UMMC Expansion Overview
A groundbreaking ceremony on May 13, 2010 marked the start of construction for the University of Maryland Medical Center's newest facility. This facility became Phase IV of the Medical Center's strategic facilities expansion plan.
The new facility is connected to the existing R Adams Cowley Shock Trauma Center and the Harry & Jeanette Weinberg Building. It expands the Shock Trauma Center, boosts the capacity of the Medical Center's adult and pediatric emergency departments and provides additional beds for surgical intensive care patients.
To learn more about the benefits the new building brings to the Medical Center and the local community, click on the topics outlined below or scroll down the page:
- Enhanced Trauma Care
- Environmentally Friendly Design
- Job Creation
- National Training Center
- Patient-Focused Design
In the coming years, there will be an increased demand for trauma and other emergency services, as well as surgical and critical care. The Medical Center estimates that it will handle nearly 80,000 emergency department visits a year by 2016, compared with nearly 64,000 visits in 2008.
With its 10 state-of-the-art operating rooms, 64 new and replacement critical care beds and rooftop landing pad for Medevac and Maryland ExpressCare helicopters, this building greatly enhances the Medical Center's capacity to treat patients who need the highest level of trauma, emergency and critical care.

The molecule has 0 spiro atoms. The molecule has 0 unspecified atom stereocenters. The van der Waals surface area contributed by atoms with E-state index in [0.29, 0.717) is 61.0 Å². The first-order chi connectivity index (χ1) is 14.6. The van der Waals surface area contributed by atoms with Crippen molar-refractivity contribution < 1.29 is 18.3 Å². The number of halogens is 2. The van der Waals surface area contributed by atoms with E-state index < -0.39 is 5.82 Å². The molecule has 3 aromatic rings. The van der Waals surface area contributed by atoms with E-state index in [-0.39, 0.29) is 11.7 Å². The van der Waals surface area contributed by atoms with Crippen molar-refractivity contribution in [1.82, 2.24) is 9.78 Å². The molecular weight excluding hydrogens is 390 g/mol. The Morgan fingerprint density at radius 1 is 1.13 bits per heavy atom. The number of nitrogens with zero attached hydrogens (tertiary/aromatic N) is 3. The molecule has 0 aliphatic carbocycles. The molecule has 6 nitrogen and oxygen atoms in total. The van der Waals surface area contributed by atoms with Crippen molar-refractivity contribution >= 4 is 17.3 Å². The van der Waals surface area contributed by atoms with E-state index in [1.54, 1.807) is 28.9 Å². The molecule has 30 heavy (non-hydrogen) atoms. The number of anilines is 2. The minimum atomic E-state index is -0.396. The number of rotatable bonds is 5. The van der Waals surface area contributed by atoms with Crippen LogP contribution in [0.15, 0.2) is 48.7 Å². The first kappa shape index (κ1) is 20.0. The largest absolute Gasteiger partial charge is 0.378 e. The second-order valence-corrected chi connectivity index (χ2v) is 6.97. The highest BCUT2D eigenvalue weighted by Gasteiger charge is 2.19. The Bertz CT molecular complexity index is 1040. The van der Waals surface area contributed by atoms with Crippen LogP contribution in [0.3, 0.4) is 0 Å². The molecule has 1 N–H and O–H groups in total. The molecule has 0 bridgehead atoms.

The building meets criteria for Leadership in Energy and Environment Design (LEED) certification from the U.S. Green Building Council as a "green" building. This certification means that the building is constructed in an environmentally responsible way by reducing energy consumption and cutting waste both during construction and when the building is in use.
In order to meet LEED Gold level standards, the building incorporates a variety of planning, design and construction strategies that includes everything from high efficiency lighting fixtures to sophisticated heat recovery systems and occupancy sensing lighting controls.
The Whiting-Turner Contracting Company, a Baltimore-based firm charged with managing construction for the project, generated about 300 new construction jobs, giving the local economy a much needed boost. Construction lasted 35 months and took 874,000 man hours. Twenty five percent of the work was performed by minority or disadvantaged contractors.
In addition, the Medical Center added an additional 250 employees to its work force to staff the expanded areas. Currently, the Medical Center has more than 6,800 employees.
Since 2001, U.S. Air Force surgeons, nurses and technicians have been coming to Shock Trauma for training through the Center for Sustained Trauma and Readiness Skills (C-STARS) program.
The building houses a National Trauma and Emergency Medicine Training Center. This training center has four simulation rooms and is located on the building's first floor. These technologically advanced simulation rooms have the ability to replicate conditions in the hospital and on the battlefield to enhance the skills of both civilian and military health care professionals.
Nurses and other staff members were involved in planning the layout of the new building. They looked at work-flow issues, as well as patient safety and comfort, to create a space that was both patient- and family-centered, in addition to being user-friendly for the staff.
The entrance to the building is on Lombard Street, just west of the connection to the Weinberg Building. There is a reception desk and waiting area for Shock Trauma visitors and family members on the first floor. People coming to the Medical Center's expanded adult and pediatric emergency departments use a separate entrance located in the Weinberg Building.